West Nile Virus
West Nile virus (WNV) is a mosquito-borne flavivirus that is closely related to yellow fever, dengue, Japanese encephalitis and Saint Louis encephalitis viruses. WNV is widely distributed in Africa, West Asia, and the Middle East. In the Western Hemisphere, WNV was first detected in 1999 during an outbreak of encephalitis in New York City and has since spread across the United States.
Most often, West Nile virus (WNV) is spread by the bite of an infected mosquito. Mosquitoes become infected when they feed on infected birds (reservoir for WNV). Infected mosquitoes can then spread the virus to humans and other animals when they bite. WNV is not spread from person to person. In a very small number of cases, WNV has been transmitted through blood transfusions, organ transplants, breastfeeding, or during pregnancy from mother to baby.
People may develop symptoms between 3 and 14 days after they are bitten by infected mosquitoes. The incubation period may be longer in persons with weakened immune systems.
About 80% of those infected with West Nile virus (WNV) are asymptomatic.
Up to 20% of those infected with the virus may develop a fever with other symptoms such as headache, body aches, weakness, fatigue, skin rash on trunk of the body, swollen lymph glands, or eye pain. These symptoms generally last for a few days, although weakness and fatigue may last for a few weeks.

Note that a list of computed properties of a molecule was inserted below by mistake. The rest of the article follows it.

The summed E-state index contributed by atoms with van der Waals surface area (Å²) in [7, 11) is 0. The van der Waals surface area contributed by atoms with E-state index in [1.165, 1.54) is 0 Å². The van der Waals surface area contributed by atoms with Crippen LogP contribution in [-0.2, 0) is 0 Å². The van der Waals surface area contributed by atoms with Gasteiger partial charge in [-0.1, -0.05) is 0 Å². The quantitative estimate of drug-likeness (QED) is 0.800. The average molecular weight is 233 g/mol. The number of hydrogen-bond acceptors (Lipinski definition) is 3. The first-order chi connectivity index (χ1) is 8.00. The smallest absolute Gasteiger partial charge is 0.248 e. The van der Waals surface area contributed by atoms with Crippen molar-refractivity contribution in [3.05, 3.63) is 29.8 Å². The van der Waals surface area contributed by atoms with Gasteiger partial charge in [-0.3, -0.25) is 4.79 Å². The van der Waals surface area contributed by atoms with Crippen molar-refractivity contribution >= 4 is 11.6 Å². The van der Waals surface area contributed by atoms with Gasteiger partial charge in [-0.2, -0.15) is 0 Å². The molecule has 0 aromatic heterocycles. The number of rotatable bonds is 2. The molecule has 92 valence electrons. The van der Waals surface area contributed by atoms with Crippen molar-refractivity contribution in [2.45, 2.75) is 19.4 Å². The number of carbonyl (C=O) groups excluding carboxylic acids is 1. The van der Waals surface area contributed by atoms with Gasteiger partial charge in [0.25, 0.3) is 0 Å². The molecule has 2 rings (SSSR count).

Of those infected with the virus, 1 in 150 or <1% may develop a severe illness called West Nile neuroinvasive disease (WNND) because it affects a person's nervous system. Specific types of WNND may include encephalitis, aseptic meningitis, acute flaccid paralysis, atypical Guillain-Barré Syndrome, or transverse myelitis. Clinical features of WNND may include high fever, headache, stiff neck, ataxia (failure of muscular coordination), muscle weakness, numbness, flaccid paralysis, tremors, convulsions, disorientation, altered mental status, or coma. These symptoms may last from several weeks to months, and neurological effects may be permanent. About 10% of patients with WNND die.
There is no specific treatment for WNV disease other than supportive care.
Currently, there are no vaccines to prevent West Nile virus (WNV) infection in people. However, people can reduce their risk of infection by using insect repellent and wearing long-sleeved shirts and long pants to prevent mosquito bites. Steps can also be taken to control mosquitoes both indoors and outdoors, such as keeping screens on windows and doors in good repair and draining all standing water sources that can be mosquito-breeding areas around the home, including buckets, old car tires, rain gutters, birdbaths, and pet bowls.
Centers for Disease Control and Prevention
California Department of Public Health
- West Nile Virus Website
- West Nile Virus FAQ & Basics
- West Nile Virus Brochure
- West Nile Virus Fight-the-Bite Brochure
- West Nile Virus Dead Bird Reporting Website
- Center for Infectious Diseases West Nile Virus Information Homepage
County of San Diego
For more information on West Nile virus in San Diego County, please see the following:
- July 2017 Monthly Communicable Disease Report: West Nile Virus
- West Nile Virus Infection section of the San Diego County Annual Communicable Disease Report on our Data and Reports page
- County of San Diego Department of Environmental Health Vector Control Program West Nile Virus Data
- National Wildlife Health Center West Nile Virus Information
- National Institute of Allergy and Infectious Diseases West Nile Virus Website
- West Nile and St. Louis Encephalitis Viruses in California: Guidelines for Human Testing, Surveillance and Reporting
For more information, contact the Epidemiology Unit at (619) 692-8499 or send us an e-mail.